Guys.. its not about sweatshops for coding anymore. In case you didnt realize .. the high end stuff is going away too. I find it funny that the “patriots” in the US are trying to stop the Mexicans coming in!! The major scientific edge will go away.. as the ‘apprenticeship layer” – the lower end research jobs that train folks to grow higher will be gone.. as well as the high end stuff!!
Contrary to popular belief, it is intellectual capital and university collaboration, not just lower costs, that primarily attract companies to locate R&D activities in locations away from their home country, according to a new study sponsored by the Ewing Marion Kauffman Foundation. The study of more than 200 multinational companies across 15 industries, mostly headquartered in the United States and Western Europe, finds that emerging countries such as China and India will continue to be major beneficiaries of R&D expansion over the next three years as companies seek new market opportunities, access to top scientists and engineers, and collaborative research relationships with leading universities.
The study was released at a meeting of the Government-University-Industry Research Roundtable (GUIRR) of the National Academies. It was conducted by Marie Thursby, Ph.D., Professor of Strategic Management, Georgia Tech College of Management, and Jerry Thursby, Chair of the Department of Economics, Emory University, with sponsorship by the Kauffman Foundation.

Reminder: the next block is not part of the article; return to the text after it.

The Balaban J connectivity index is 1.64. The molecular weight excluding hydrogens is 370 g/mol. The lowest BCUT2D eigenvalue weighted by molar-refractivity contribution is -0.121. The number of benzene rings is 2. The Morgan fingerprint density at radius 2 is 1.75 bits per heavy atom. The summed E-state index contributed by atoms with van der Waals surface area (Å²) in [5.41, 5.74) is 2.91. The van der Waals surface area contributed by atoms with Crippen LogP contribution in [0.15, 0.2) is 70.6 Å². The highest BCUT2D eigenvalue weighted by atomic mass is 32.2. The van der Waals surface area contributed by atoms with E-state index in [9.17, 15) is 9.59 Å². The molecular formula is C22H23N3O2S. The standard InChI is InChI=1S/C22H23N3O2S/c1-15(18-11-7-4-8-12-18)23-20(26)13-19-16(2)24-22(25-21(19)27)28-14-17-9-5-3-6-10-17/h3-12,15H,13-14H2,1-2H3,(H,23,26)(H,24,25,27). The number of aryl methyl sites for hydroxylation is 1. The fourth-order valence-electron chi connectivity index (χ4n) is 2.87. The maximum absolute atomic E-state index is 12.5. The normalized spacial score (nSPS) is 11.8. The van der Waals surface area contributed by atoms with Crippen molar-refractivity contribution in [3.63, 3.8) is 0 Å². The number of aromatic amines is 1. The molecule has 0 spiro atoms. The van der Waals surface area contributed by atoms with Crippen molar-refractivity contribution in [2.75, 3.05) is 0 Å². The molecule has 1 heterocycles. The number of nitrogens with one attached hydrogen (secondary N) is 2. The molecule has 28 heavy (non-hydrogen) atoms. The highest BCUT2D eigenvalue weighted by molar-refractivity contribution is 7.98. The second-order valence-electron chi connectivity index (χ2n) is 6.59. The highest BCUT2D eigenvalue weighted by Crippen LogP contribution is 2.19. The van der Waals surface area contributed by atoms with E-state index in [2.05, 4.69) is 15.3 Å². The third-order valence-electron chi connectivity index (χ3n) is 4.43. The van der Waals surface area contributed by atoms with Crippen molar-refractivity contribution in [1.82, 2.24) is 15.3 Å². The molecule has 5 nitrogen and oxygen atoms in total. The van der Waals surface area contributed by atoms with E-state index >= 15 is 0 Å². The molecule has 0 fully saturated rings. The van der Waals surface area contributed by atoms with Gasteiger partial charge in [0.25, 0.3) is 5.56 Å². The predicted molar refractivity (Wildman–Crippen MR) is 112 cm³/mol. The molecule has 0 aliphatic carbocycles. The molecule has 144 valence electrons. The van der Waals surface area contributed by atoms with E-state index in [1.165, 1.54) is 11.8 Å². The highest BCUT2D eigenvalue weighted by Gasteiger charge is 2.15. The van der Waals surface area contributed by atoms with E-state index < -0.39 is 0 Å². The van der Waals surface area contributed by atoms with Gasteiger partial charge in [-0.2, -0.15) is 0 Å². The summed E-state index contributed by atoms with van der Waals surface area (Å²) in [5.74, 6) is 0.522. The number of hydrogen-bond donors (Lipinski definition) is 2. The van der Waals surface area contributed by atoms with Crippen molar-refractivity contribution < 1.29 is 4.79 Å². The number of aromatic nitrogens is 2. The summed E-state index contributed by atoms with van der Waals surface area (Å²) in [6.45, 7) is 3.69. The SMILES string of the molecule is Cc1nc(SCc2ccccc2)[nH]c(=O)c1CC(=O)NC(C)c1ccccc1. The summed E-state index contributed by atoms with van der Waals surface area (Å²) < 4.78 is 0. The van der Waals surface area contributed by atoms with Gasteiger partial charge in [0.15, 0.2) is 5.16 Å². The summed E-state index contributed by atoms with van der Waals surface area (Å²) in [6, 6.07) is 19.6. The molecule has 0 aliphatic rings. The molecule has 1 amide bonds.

Designed to identify and rank the importance of different factors feeding into the corporate decision-making process as to where to locate R&D facilities, the study also tracked R&D work coming into the United States from abroad, as well as R&D work going in the reverse direction; addressed favored countries for locating R&D work and why; and outlined trends industry expects for R&D expansion in the future.
Among the top factors going into new R&D siting decisions in both developed and emerging countries are market growth potential, quality of R&D talent, collaboration with universities and IP protection. How these factors influence the decision, however, depend on whether the site is in a developed or emerging country. In neither emerging nor developed countries was cost consideration the most important factor, which runs contrary to what has been reported by the media (according to an analysis of media coverage over the past few years in The Wall Street Journal and New York Times on multinational R&D locations).
Among the study’s more surprising findings, according to the researchers, was the role university collaboration plays in the decision-making process for locating R&D facilities. In fact, collaboration with universities was particularly prevalent as a factor for expanding to emerging countries, even though these countries provide lesser degrees of IP protection.
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